The Foundation for Economic Education (FEE) is proud to partner with Young America’s Foundation (YAF) to produce “Clichés of Progressivism,” a series of insightful commentaries covering topics of free enterprise, income inequality, and limited government.
Our society is inundated with half-truths and misconceptions about the economy in general and free enterprise in particular. The “Clichés of Progressivism” series is meant to equip students with the arguments necessary to inform debate and correct the record where bias and errors abound.
Leaders and experts who support free enterprise and who understand the importance of fiscal responsibility and entrepreneurship will author the pieces. A book will be released in 2015 featuring the best editorials in the series. The opinion editorials and columns will be published weekly on the websites of both YAF and FEE: www.yaf.org and www.FEE.org.
#3 – Equality Serves the Common Good
“Free people are not equal, and equal people are not free.”
I wish I could remember who first said that. It ought to rank as one of the great truths of all time, and one that is fraught with profound meaning.
Equality before the law—for instance, being judged innocent or guilty based on whether you committed the crime, not on what color, sex, or creed you represent—is a noble ideal and not at issue here. The “equalness” to which the statement above refers pertains to economic income or material wealth.
Put another way, then, the statement might read, “Free people will earn different incomes. Where people have the same income, they cannot be free.”
Economic equality in a free society is a mirage that redistributionists envision—and too often are willing to shed both blood and treasure to accomplish. But free people are different people, so it should not come as a surprise that they earn different incomes. Our talents and abilities are not identical. We don’t all work as hard. And even if we all were magically made equal in wealth tonight, we’d be unequal in the morning because some of us would spend it and some of us would save it.
To produce even a rough measure of economic equality, governments must issue the following orders and back them up with firing squads and prisons: “Don’t excel or work harder than the next guy, don’t come up with any new ideas, don’t take any risks, and don’t do anything differently from what you did yesterday.” In other words, don’t be human.
The fact that free people are not equal in economic terms is not to be lamented. It is, rather, a cause for rejoicing. Economic inequality, when it derives from the voluntary interaction of creative individuals and not from political power, testifies to the fact that people are being themselves, each putting his uniqueness to work in ways that are fulfilling to himself and of value to others. As the French would say in a different context, Vive la difference!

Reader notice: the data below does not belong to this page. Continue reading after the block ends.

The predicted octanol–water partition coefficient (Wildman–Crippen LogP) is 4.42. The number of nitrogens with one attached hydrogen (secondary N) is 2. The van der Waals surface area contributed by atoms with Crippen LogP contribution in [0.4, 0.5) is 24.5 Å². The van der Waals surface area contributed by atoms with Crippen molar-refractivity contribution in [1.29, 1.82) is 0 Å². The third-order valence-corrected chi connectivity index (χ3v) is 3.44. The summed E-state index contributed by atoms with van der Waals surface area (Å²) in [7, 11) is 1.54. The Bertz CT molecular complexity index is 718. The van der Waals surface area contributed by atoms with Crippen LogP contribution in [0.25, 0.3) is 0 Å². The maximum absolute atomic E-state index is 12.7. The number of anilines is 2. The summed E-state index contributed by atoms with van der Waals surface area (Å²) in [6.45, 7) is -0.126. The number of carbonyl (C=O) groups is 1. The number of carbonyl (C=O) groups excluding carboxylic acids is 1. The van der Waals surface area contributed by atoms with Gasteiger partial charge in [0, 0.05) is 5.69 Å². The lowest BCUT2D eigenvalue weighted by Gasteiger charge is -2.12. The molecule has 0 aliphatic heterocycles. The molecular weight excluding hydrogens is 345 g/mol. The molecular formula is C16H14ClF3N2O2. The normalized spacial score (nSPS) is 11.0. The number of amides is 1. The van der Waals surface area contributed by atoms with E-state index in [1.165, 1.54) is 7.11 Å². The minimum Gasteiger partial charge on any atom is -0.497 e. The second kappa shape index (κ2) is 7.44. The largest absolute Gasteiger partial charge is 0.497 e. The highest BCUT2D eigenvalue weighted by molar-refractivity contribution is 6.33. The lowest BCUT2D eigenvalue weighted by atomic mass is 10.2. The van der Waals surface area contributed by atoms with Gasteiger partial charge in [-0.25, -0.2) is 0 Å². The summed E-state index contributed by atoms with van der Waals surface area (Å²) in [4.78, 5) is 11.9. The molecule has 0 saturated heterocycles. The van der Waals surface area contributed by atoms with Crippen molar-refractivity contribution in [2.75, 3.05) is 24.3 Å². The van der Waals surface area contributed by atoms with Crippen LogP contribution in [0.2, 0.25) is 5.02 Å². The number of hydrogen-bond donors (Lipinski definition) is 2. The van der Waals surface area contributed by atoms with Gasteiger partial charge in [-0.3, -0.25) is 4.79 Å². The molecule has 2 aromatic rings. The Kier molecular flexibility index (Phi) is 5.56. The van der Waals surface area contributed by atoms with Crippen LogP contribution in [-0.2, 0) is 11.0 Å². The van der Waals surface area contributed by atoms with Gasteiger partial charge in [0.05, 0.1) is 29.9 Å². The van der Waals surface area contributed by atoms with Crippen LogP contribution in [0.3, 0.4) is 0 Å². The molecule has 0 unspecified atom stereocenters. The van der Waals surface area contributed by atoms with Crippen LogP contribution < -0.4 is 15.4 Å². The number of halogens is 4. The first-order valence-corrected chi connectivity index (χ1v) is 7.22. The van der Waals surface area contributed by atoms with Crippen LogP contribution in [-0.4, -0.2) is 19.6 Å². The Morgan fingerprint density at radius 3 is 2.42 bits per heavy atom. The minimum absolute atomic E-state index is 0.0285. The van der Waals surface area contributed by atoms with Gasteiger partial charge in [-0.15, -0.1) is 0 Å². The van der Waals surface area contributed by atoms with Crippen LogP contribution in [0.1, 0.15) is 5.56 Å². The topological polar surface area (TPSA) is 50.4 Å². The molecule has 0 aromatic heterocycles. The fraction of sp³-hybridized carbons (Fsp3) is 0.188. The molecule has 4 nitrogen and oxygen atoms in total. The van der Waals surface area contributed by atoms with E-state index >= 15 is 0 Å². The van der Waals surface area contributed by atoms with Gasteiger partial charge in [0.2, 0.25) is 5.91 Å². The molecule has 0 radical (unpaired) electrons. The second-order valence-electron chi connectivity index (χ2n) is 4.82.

People obsessed with economic equality—egalitarianism, to employ the more clinical term—do strange things. They become envious of others. They covet. They divide society into two piles: villains and victims. They spend far more time dragging someone else down than they do pulling themselves up. They’re not fun to be around. And if they make it to a legislature, they can do real harm. Then they not only call the cops, they are the cops.
Examples of injurious laws motivated by egalitarian sentiments are, of course, legion. They form the blueprint of the modern welfare state’s redistributive apparatus. A particularly classic case was the 1990 hike in excise taxes on boats, aircraft, and jewelry. The sponsors of the bill in Congress presumed that only rich people buy boats, aircraft, and jewelry. Taxing those objects would teach the rich a lesson, help narrow the gap between the “haves” and “have-nots,” and raise a projected $31 million in new revenues for the federal Treasury in 1991.
What really occurred was much different. A subsequent study by economists for the Joint Economic Committee of Congress showed that the rich did not line up by the flock to be sheared: Total revenue from the new taxes in 1991 was only $16.6 million. Especially hard-hit was the boating industry, where a total of 7,600 jobs were wiped out. In the aircraft industry, 1,470 people were pink-slipped. And in jewelry manufacturing, 330 joined the jobless ranks just so congressmen could salve their egalitarian consciences.